The help of an experienced realtor is invaluable in speeding up the real estate transaction. Their experience, connections, and time could be the difference between buying the house of your dreams and spending another year waiting. As a seller, the benefits are immeasurable, too.
There are a lot of misconceptions floating around about realtors, specifically regarding their price tag. We will explain those after we answer the question you’re here for, “Who pays realtor fees.”
In most real estate transactions, the seller pays the realtor fees. These fees are often paid out of the proceeds from the property sale. They’re usually a percentage of the sale price, split between the seller’s and buyer’s agents.
- Commissions are usually negotiable. Buyers can negotiate to pay some fees, particularly in buyer’s markets or unique circumstances.
- Details about a real estate agent’s fee should be in the agreement you sign when you hire an agent. It’s not awkward to ask how and when they’ll get paid, especially if you’re not experienced in real estate.
- The nationwide average realtor commission was 5.8% in 2022.
- The commission is part of the closing costs, but other closing costs are associated with selling or buying a home. Not including commissions, closing costs range from 3-4% of the home’s price for buyers and 1-3% for sellers.
What Are Realtor Estate Commissions?
Real estate agents typically work for a commission. They’ll receive a commission based on the percentage of money exchanged at closing. According to Homelight, the nationwide average realtor commission was 5.8% in 2022. Some agents may offer flat fees for individual services or the whole transaction.
The real estate commission is typically taken from the sale proceeds by the escrow company. The seller’s agent will then split the commission with the buyer’s agent.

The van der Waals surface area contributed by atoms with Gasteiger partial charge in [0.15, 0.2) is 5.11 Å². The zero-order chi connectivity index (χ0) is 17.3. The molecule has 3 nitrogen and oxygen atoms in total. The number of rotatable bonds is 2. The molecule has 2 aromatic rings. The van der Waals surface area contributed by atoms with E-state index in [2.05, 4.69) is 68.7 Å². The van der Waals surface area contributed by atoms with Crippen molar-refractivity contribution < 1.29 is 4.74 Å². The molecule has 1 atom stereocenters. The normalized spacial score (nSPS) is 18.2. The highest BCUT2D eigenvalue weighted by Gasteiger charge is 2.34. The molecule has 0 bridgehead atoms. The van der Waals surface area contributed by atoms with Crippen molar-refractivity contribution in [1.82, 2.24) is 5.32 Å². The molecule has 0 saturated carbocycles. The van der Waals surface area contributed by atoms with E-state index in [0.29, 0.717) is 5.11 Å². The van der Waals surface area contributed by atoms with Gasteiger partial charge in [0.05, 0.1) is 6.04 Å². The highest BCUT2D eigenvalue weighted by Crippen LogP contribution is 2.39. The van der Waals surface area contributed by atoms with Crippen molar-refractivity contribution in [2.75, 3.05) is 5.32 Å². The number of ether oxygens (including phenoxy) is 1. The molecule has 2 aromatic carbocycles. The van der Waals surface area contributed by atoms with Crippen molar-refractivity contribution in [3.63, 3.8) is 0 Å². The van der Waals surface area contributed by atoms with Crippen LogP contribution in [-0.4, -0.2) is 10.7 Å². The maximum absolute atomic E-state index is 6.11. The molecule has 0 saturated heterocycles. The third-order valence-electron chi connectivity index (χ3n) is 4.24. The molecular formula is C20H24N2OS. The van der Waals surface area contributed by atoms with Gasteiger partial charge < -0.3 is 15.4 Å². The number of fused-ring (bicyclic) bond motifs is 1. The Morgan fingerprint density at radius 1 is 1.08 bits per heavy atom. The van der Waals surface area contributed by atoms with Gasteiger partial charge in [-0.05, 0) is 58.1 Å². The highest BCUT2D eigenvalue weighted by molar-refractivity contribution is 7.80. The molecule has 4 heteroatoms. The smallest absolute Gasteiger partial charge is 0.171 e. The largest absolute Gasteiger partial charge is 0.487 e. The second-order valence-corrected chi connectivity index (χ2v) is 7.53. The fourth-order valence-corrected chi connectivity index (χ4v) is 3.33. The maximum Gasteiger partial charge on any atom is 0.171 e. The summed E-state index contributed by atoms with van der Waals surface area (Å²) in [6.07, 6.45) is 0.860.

Are they negotiable?
No federal or state laws dictate the commission percentage, so you can freely negotiate. It’s important to note that these practices can vary by region and the specifics of each real estate transaction. The only law is that the free market must set what each commission an agent charges. The Sherman Antitrust Act forbids price-fixing. This is when competing agents agree to set a standard sales commission or fee price.
In some cases, buyers may negotiate to pay a portion of the fees, particularly in buyer’s markets or unique circumstances.
Word Of Caution: You Get What You Pay For
You can ask your agent to reduce their commission, but they’ll likely say no. If they do, you have to accept that it could affect the effort they put into helping you buy or sell your home. As with any profession, not all realtors are created equal. That said, most realtors are professionals who find their greatest pride in helping their clients win.
My point? Find a realtor with a track record of completing transactions, communicate what you want, and follow their lead.
New England Home Buyers can work without a realtor in our transactions because we’re seasoned investors with decades of real estate experience. We know exactly what pitfalls to look for and see things that most buyers and sellers will overlook. An experienced agent will see those same things.
You’ll Find Commission Info In Listing Agreement
Details about the real estate agent’s commission should be spelled out in your signed listing agreement. Among other things, the listing agreement will state that the realtor/brokerage has exclusive rights to sell your home and that you’ll pay them an agreed-upon commission once the property sells. Most listing agreements last 60 to 180 days from the day you sign.
Why Are Realtor Fees So High?
As the price of homes gets into the multiple hundreds of thousands, that means that commissions are creeping up and up. Is this a reason to negotiate a lower commission with your agent? Especially in San Francisco or Boston, where modest family homes sell for over a million dollars.
We say, “no”.
This is even more of a reason to pay your realtor a fair commission so they can get everything right in the transaction.
This advice goes to bother sellers and buyers.
And for all things holy, please don’t go the FSBO route unless you need to sell your house fast. If you have time to find the right seller at the right price, according to NAR, you’ll lose an average of $120,000 if you go the FSBO route.
Realtor Commissions: The Bottom Line
The bottom line is that realtors are a huge asset to buyers and sellers. They help buyers find properties, find financing, help arrange inspections, and more. For sellers, they help list the property, market the property, screen buyers, and more.
If there’s a question if you should agree to a competitive fee with your realtor, the answer is “yes.” They should rarely factor in what realtor you choose to work with. If you’re in a situation where you need cash ASAP because of a tricky financial situation, you can work with a We Buy Houses company like New England Home Buyers to find a creative solution.
Otherwise, happy real estating! Is that even a phrase? I don’t know… Anyway, that’s it for now.